I always grey scale, by selecting “Threshold” not dithering for slate. Not too much power as it tends towards yellow, But it always looks good at the end. I spray the slate with a single coat of Polyurethane first as this gives the final engraving more contrast.
Here are some tips to implement before you fire your laser in order to get better results .
On slate prep:
Wipe the slate down with mineral oil first – it doesn’t require much oil, go light, and use the most lint-free rag you can wrangle. If you’re desperate, paper towels will work, but paper bits get stuck all over the place, let the oil soak in for about 5 minutes, then wash the board thoroughly with dish soap and water. This takes most of the oily sheen off the surface – when it dries, it’s still dark but not slick or shiny.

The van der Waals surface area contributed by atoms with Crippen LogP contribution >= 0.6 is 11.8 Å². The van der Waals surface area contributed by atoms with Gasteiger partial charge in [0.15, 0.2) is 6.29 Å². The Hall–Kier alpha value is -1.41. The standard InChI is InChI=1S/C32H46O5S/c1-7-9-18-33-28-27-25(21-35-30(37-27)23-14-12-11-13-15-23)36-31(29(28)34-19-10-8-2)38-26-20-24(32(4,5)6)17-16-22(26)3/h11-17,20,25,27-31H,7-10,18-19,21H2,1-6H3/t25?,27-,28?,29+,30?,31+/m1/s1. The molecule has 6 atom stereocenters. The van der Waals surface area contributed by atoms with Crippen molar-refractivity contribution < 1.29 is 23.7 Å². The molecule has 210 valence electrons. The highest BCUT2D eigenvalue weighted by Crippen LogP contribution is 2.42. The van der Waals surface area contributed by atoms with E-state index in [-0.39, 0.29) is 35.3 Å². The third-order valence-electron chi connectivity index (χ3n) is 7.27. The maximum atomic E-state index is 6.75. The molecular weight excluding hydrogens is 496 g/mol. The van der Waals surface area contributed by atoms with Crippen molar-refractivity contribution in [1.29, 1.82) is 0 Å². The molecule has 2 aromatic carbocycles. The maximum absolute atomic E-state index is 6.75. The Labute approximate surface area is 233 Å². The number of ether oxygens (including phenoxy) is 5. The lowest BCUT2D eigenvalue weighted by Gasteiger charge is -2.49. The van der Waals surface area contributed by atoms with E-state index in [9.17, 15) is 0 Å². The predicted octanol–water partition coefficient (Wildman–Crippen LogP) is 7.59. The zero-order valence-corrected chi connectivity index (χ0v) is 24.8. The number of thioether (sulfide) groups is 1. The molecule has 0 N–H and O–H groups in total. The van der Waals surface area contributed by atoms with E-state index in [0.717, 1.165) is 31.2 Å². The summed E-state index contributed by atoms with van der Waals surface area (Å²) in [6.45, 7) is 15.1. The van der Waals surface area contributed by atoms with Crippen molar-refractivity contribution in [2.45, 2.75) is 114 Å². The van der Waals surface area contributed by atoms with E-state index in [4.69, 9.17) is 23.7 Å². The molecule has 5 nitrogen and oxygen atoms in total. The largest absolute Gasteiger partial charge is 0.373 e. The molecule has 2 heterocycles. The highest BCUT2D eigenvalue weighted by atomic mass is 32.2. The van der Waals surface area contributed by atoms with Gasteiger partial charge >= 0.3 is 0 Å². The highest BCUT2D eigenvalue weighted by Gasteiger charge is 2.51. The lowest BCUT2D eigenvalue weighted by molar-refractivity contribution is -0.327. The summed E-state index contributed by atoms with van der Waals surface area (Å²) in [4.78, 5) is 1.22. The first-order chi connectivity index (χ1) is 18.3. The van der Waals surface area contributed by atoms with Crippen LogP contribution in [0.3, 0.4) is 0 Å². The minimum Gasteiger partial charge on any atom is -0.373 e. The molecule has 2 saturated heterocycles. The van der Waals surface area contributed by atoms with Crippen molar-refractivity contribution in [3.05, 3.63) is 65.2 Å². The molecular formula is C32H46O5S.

On file prep: there is very little play in greyscale here. Slate engraves to white almost immediately, so subtle shading is almost impossible. Crank your contrast way up, you really want almost pure black and white if you have any fine details.
sharpen the image, then desaturate to greyscale, then change the curve to make it almost pure black and white (curve should look more like a cliff in a graphics editing software if you have one.)
Power and speed should be based on your test pattern.
You set your speed to 6000 mm/min, but your firmware settings limit you to 500 mm/min. You also have laser mode disabled ($32=0), which will make the laser pause with every power output change. If you enable that ($32=1) you will need to reduce the requested speed. If the laser can’t move as fast as you ask, it will lower the output power to compensate.